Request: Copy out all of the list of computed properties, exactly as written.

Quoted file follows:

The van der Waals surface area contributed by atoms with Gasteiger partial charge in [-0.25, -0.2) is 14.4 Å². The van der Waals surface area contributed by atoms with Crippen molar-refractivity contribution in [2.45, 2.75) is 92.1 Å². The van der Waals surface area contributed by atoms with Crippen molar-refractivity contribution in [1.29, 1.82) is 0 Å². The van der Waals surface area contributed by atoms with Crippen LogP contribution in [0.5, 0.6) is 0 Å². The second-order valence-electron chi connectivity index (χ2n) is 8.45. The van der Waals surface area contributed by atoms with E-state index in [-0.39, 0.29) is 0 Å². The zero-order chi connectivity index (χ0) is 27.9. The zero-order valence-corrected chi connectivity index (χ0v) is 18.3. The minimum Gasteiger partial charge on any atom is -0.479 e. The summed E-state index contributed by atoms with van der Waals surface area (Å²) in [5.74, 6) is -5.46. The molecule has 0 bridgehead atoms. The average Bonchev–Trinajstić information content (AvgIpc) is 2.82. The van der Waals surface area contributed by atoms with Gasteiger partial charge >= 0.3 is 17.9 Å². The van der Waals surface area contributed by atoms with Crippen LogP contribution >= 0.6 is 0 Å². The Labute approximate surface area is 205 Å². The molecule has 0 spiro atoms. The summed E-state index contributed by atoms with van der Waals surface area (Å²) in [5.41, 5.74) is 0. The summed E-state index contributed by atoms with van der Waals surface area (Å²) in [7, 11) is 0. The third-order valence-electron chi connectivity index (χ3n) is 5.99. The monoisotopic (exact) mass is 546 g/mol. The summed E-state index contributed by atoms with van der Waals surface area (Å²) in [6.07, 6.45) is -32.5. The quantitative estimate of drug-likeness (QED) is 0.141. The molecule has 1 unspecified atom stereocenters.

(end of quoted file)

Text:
The van der Waals surface area contributed by atoms with Gasteiger partial charge in [-0.25, -0.2) is 14.4 Å². The van der Waals surface area contributed by atoms with Crippen molar-refractivity contribution in [2.45, 2.75) is 92.1 Å². The van der Waals surface area contributed by atoms with Crippen molar-refractivity contribution in [1.29, 1.82) is 0 Å². The van der Waals surface area contributed by atoms with Crippen LogP contribution in [0.5, 0.6) is 0 Å². The second-order valence-electron chi connectivity index (χ2n) is 8.45. The van der Waals surface area contributed by atoms with E-state index in [-0.39, 0.29) is 0 Å². The zero-order chi connectivity index (χ0) is 27.9. The zero-order valence-corrected chi connectivity index (χ0v) is 18.3. The minimum Gasteiger partial charge on any atom is -0.479 e. The summed E-state index contributed by atoms with van der Waals surface area (Å²) in [5.74, 6) is -5.46. The molecule has 0 bridgehead atoms. The average Bonchev–Trinajstić information content (AvgIpc) is 2.82. The van der Waals surface area contributed by atoms with Gasteiger partial charge >= 0.3 is 17.9 Å². The van der Waals surface area contributed by atoms with Crippen LogP contribution >= 0.6 is 0 Å². The Labute approximate surface area is 205 Å². The molecule has 0 spiro atoms. The summed E-state index contributed by atoms with van der Waals surface area (Å²) in [5.41, 5.74) is 0. The summed E-state index contributed by atoms with van der Waals surface area (Å²) in [7, 11) is 0. The third-order valence-electron chi connectivity index (χ3n) is 5.99. The monoisotopic (exact) mass is 546 g/mol. The summed E-state index contributed by atoms with van der Waals surface area (Å²) in [6.07, 6.45) is -32.5. The quantitative estimate of drug-likeness (QED) is 0.141. The molecule has 1 unspecified atom stereocenters.